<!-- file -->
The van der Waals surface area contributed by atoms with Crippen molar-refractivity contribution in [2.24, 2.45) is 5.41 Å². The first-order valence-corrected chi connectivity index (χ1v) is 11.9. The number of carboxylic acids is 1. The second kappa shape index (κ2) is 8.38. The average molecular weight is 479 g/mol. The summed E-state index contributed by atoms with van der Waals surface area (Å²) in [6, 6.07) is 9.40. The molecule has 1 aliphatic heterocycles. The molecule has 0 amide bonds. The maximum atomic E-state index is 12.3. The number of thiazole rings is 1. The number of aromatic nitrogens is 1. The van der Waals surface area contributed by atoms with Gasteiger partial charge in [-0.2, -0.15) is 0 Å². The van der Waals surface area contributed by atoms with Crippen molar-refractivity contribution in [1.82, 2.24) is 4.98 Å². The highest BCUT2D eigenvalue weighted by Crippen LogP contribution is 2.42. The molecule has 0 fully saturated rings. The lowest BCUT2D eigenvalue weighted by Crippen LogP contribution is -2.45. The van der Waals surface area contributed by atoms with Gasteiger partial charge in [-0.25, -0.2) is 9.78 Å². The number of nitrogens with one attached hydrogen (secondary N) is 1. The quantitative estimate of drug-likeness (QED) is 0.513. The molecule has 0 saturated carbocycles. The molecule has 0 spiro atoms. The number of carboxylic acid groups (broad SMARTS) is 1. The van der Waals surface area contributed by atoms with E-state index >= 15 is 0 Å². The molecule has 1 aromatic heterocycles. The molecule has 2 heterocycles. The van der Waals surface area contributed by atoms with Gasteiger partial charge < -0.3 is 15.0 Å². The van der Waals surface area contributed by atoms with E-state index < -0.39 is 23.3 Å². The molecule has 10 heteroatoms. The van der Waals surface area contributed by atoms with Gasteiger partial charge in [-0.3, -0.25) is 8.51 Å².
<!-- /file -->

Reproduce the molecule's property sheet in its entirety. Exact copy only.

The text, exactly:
The van der Waals surface area contributed by atoms with Crippen molar-refractivity contribution in [2.24, 2.45) is 5.41 Å². The first-order valence-corrected chi connectivity index (χ1v) is 11.9. The number of carboxylic acids is 1. The second kappa shape index (κ2) is 8.38. The average molecular weight is 479 g/mol. The summed E-state index contributed by atoms with van der Waals surface area (Å²) in [6, 6.07) is 9.40. The molecule has 1 aliphatic heterocycles. The molecule has 0 amide bonds. The maximum atomic E-state index is 12.3. The number of thiazole rings is 1. The number of aromatic nitrogens is 1. The van der Waals surface area contributed by atoms with Gasteiger partial charge in [-0.2, -0.15) is 0 Å². The van der Waals surface area contributed by atoms with Crippen molar-refractivity contribution in [1.82, 2.24) is 4.98 Å². The highest BCUT2D eigenvalue weighted by Crippen LogP contribution is 2.42. The molecule has 0 fully saturated rings. The lowest BCUT2D eigenvalue weighted by Crippen LogP contribution is -2.45. The van der Waals surface area contributed by atoms with Gasteiger partial charge in [-0.25, -0.2) is 9.78 Å². The number of nitrogens with one attached hydrogen (secondary N) is 1. The quantitative estimate of drug-likeness (QED) is 0.513. The molecule has 0 saturated carbocycles. The molecule has 0 spiro atoms. The number of carboxylic acid groups (broad SMARTS) is 1. The van der Waals surface area contributed by atoms with E-state index >= 15 is 0 Å². The molecule has 1 aromatic heterocycles. The molecule has 2 heterocycles. The van der Waals surface area contributed by atoms with Gasteiger partial charge < -0.3 is 15.0 Å². The van der Waals surface area contributed by atoms with E-state index < -0.39 is 23.3 Å². The molecule has 10 heteroatoms. The van der Waals surface area contributed by atoms with Gasteiger partial charge in [-0.3, -0.25) is 8.51 Å².